Coleman v. The State
On December 8, 2011, law enforcement officers executed a search warrant at an apartment being leased by Corey Ronqueze Coleman and discovered therein cocaine, marijuana, marijuana plants, and various drug paraphernalia such as boxes of plastic baggies, digital scales, and a notebook of instructions on cultivating marijuana plants. Coleman was indicted for possession of cocaine, manufacturing marijuana, and possession of marijuana with the intent to distribute. A jury found Coleman guilty as charged, and he was convicted thereon. Coleman filed a motion for new trial claiming ineffective assistance of trial counsel, but the trial court denied the motion. In this appeal, Coleman challenges the rejection of his ineffectiveness claim. We affirm.
Pursuant to Strickland v. Washington,1
[i]n order to succeed on [a] claim of ineffective assistance, [a defendant] must prove both that his trial counsel's performance was deficient and that there is a reasonable probability that the trial result would have been different if not for the deficient performance. If [the defendant] fails to meet his or her burden of proving either prong of the Strickland test, the reviewing court does not have to examine the other prong. In reviewing the trial court's decision, we accept the trial court's factual findings and credibility determinations unless clearly erroneous, but we independently apply the legal principles to the facts.2
1. Coleman complains that his trial lawyer failed to pursue a motion to suppress the drug evidence, arguing that the underlying search warrant was issued without the requisite showing of probable cause. At the hearing on Coleman's motion for new trial, Coleman's trial lawyer testified that he had not pursued a suppression motion because he had determined that such motion would not be granted. The lawyer further testified that he and Coleman had decided to pursue a defense that another individual was the sole resident of the apartment, which defense did not hinge upon suppressing the drug evidence.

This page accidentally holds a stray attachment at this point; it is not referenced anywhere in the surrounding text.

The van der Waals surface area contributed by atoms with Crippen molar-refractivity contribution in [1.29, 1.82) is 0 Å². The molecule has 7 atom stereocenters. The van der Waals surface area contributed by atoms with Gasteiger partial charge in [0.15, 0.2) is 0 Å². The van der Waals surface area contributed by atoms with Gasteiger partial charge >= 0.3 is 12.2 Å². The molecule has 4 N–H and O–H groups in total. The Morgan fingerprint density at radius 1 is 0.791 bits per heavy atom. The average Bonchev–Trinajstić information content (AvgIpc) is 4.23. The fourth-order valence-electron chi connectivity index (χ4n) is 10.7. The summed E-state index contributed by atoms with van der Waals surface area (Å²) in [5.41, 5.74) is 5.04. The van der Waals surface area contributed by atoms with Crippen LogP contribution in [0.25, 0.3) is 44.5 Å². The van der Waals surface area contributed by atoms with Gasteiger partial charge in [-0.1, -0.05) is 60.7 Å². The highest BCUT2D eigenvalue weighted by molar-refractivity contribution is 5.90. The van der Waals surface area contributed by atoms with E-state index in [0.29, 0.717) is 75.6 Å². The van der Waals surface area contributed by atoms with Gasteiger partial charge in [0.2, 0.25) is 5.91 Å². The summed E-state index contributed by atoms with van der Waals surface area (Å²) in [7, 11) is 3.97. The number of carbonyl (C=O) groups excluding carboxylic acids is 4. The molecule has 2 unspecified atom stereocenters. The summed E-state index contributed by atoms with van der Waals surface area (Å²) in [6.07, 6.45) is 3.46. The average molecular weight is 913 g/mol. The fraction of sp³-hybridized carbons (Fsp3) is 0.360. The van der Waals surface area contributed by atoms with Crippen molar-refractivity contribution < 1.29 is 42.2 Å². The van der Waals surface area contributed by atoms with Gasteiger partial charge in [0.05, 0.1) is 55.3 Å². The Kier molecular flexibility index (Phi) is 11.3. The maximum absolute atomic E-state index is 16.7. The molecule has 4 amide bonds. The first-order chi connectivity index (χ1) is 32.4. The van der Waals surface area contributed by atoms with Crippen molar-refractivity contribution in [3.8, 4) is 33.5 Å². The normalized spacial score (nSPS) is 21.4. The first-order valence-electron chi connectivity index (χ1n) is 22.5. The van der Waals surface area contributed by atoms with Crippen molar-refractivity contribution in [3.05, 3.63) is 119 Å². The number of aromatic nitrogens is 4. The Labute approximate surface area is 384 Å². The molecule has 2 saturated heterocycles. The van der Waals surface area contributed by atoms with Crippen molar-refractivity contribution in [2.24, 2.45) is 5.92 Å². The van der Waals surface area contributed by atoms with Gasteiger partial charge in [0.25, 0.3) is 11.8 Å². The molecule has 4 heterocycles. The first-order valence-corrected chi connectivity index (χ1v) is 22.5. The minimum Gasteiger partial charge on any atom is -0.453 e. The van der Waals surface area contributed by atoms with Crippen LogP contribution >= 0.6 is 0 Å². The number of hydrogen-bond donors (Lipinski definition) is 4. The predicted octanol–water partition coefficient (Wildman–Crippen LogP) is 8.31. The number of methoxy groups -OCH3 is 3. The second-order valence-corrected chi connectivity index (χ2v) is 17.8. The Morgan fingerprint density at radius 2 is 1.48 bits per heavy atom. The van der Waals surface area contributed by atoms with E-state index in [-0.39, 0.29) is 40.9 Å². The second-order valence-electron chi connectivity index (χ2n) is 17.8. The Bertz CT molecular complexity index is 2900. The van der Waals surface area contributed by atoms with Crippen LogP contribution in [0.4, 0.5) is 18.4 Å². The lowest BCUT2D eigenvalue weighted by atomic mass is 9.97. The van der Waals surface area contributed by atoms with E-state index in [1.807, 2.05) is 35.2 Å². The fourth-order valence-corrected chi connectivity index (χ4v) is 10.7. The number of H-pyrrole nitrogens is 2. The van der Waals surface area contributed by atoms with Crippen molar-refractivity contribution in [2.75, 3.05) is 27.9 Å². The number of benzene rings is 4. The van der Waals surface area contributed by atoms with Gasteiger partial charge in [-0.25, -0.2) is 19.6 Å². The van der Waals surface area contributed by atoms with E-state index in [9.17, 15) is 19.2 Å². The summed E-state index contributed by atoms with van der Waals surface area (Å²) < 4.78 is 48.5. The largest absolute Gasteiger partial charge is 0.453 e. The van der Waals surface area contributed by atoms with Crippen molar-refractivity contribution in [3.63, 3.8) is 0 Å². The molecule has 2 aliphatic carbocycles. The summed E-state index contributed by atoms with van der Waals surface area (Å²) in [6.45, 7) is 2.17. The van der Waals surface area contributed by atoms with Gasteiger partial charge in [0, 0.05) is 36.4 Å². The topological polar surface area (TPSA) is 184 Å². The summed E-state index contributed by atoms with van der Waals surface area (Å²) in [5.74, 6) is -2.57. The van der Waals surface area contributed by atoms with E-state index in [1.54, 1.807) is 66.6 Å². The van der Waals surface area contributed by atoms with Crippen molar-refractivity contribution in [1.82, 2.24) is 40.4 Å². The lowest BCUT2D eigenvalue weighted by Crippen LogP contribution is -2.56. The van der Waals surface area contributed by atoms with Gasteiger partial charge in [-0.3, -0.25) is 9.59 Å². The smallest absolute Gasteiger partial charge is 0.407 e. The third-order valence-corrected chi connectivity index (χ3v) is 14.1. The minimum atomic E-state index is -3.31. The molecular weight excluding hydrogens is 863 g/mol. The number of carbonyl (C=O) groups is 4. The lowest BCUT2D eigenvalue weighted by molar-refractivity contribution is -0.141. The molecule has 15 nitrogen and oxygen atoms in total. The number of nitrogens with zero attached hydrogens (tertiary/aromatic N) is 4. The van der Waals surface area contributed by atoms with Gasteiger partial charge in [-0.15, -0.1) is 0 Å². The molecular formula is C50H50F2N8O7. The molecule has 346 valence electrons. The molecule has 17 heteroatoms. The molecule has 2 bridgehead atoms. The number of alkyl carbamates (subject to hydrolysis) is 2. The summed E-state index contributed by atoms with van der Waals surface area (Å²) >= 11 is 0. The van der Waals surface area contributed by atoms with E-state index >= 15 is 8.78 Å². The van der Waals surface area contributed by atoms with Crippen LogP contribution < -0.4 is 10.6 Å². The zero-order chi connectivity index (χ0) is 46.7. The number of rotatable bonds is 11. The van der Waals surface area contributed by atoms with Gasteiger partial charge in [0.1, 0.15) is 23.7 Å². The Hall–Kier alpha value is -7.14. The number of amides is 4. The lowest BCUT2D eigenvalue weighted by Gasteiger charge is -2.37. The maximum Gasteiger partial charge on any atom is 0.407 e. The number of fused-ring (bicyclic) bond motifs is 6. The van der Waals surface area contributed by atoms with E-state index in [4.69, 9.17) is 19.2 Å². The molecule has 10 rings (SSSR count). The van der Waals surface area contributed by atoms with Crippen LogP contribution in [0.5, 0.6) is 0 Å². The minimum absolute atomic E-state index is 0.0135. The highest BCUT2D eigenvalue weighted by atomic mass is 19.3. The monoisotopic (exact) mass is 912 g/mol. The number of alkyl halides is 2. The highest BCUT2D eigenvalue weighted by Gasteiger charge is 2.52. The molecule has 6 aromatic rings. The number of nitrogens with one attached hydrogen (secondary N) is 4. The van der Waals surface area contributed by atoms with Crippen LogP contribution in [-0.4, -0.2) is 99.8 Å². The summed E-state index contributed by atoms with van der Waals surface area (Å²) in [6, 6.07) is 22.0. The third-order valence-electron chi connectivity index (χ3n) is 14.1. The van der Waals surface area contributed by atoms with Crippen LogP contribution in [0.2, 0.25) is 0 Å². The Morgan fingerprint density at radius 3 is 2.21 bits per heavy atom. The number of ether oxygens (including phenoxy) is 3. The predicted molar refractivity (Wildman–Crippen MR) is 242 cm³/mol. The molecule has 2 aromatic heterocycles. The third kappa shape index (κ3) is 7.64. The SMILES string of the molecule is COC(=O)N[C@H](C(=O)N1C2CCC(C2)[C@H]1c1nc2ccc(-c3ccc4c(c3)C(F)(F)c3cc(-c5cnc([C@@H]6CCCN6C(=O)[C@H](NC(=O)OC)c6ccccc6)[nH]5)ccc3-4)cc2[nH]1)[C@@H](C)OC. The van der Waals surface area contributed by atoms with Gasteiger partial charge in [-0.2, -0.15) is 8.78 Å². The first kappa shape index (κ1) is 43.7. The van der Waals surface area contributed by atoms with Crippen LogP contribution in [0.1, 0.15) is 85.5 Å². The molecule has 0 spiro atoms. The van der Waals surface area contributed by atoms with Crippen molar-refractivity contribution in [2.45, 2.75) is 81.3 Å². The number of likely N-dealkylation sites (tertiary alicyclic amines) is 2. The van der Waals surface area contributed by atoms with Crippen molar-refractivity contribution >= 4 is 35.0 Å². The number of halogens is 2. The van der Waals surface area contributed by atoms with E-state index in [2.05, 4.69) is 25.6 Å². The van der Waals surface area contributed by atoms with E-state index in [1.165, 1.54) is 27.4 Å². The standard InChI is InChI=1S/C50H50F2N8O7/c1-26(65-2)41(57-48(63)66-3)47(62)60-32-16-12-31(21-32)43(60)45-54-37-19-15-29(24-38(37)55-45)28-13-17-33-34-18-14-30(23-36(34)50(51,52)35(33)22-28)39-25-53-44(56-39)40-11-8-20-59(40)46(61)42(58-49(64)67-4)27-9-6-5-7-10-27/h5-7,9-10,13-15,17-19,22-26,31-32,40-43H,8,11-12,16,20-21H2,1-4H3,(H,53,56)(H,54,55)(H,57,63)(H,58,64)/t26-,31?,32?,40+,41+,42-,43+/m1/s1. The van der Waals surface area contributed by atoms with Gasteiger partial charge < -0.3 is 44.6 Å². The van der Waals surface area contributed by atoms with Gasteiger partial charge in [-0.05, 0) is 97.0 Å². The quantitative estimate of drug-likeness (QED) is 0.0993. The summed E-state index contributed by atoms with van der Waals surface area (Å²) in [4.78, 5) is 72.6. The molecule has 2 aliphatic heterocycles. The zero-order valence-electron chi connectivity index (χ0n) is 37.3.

“Where, as here, trial counsel's failure to [pursue] a motion to suppress is the basis for a claim for ineffective assistance, the burden is on the appellant to make a strong showing that the damaging evidence would have been suppressed had counsel [pursued] the motion.”3 As explained below, Coleman has failed to meet his burden.
We first reiterate the standards applicable to the various levels of judicial scrutiny involved in the warrant process.
A search warrant will only issue upon facts sufficient to show probable cause that a crime is being committed or has been committed. The magistrate's task in determining if probable cause exists to issue a search warrant is simply to make a practical, common-sense decision whether, given all the circumstances set forth in the affidavit before him, including the veracity and basis of knowledge of persons supplying hearsay information, there is a fair probability that contraband or evidence of a crime will be found in a particular place. The trial court may then examine the issue as a first level of review, guided by the Fourth Amendment's strong preference for searches conducted pursuant to a warrant, and the principle that substantial deference must be accorded a magistrate's decision to issue a search warrant based on a finding of probable cause. A deferential standard of review is appropriate to further the Fourth Amendment's strong preference for searches conducted pursuant to a warrant. Although in a particular case it may not be easy to determine when an affidavit demonstrates the existence of probable cause, the resolution of doubtful or marginal cases in this area should be largely determined by the preference to be accorded to warrants. Our appellate courts will review the search warrant to determine the existence of probable cause using the totality of the circumstances analysis set forth in Illinois v. Gates. The duty of the appellate courts is to determine if the magistrate had a “substantial basis” for concluding that probable cause existed to issue the search warrant. The Fourth Amendment requires no more.6
Next, we turn to the circumstances presented by the instant case. On December 8, 2011, a narcotics officer with the Gwinnett County Police Department filed with the Magistrate Court of Gwinnett County an application seeking a warrant to search a specified apartment for marijuana and associated contraband. In support of the application, the officer presented the magistrate with his affidavit.